In those struggling years, I would have loved to have seen a map that showed this reach of community. A map of “pride” would have given me more confidence, reassuring me that there were heaps of people truly like me, or truly in support of me – not just a distant global chorus from around the world, but potentially in my own rural community.
Everyday people around the world fall in love, share a kiss, or come out of the closet, and the places where these significant moments occur become cherished for the memories that they hold.
That’s why at
Fair Day this Mardi Gras
we’re launching Places of Pride.
Places of Pride
is a custom map that gives the LGBTQI community and supporters, a place to celebrate and remember their pride stories, memories, and moments, by marking their significant locations on the map with a Pride Pin.
A Place of Pride can be anywhere you’ve experienced or felt pride. Whether it’s where you came out to your friends or colleagues, met your partner, or supported provide and diversity in your community, we invite you to mark the places that represent your cherished memories of love, pride, or triumph on the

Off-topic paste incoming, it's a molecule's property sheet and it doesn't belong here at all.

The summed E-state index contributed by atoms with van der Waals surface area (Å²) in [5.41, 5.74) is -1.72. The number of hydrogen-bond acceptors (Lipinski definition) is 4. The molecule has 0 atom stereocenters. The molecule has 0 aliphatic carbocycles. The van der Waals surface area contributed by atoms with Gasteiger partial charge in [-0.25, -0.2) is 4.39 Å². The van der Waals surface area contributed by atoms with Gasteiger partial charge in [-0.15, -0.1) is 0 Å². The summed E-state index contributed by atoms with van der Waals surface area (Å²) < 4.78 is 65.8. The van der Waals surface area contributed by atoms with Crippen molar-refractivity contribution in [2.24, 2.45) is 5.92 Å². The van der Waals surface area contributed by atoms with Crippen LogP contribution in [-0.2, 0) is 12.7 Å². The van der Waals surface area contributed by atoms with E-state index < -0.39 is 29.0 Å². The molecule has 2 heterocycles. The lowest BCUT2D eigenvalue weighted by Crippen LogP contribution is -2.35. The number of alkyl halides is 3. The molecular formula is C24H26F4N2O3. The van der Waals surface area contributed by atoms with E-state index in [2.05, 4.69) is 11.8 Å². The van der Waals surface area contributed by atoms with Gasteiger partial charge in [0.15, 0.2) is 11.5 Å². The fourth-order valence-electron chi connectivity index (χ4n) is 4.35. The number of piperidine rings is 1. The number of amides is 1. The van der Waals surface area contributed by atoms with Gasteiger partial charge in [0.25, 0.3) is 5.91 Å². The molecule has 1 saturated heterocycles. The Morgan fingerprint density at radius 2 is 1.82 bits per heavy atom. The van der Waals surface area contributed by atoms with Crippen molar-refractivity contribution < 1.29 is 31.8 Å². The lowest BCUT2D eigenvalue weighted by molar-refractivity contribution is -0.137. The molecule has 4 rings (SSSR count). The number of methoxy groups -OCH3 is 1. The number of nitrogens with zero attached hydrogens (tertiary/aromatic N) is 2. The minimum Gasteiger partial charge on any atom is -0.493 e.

Places of Pride
Last year at Fair Day, you
helped us create a collaborative love song
to show that love is stronger than hate. This year, we invite you to help us reflect the reach and diversity of love by adding your place of Pride to the map.
If you’re in Sydney, we’d love to see you this Sunday at our
Fair Day booth at Victoria Park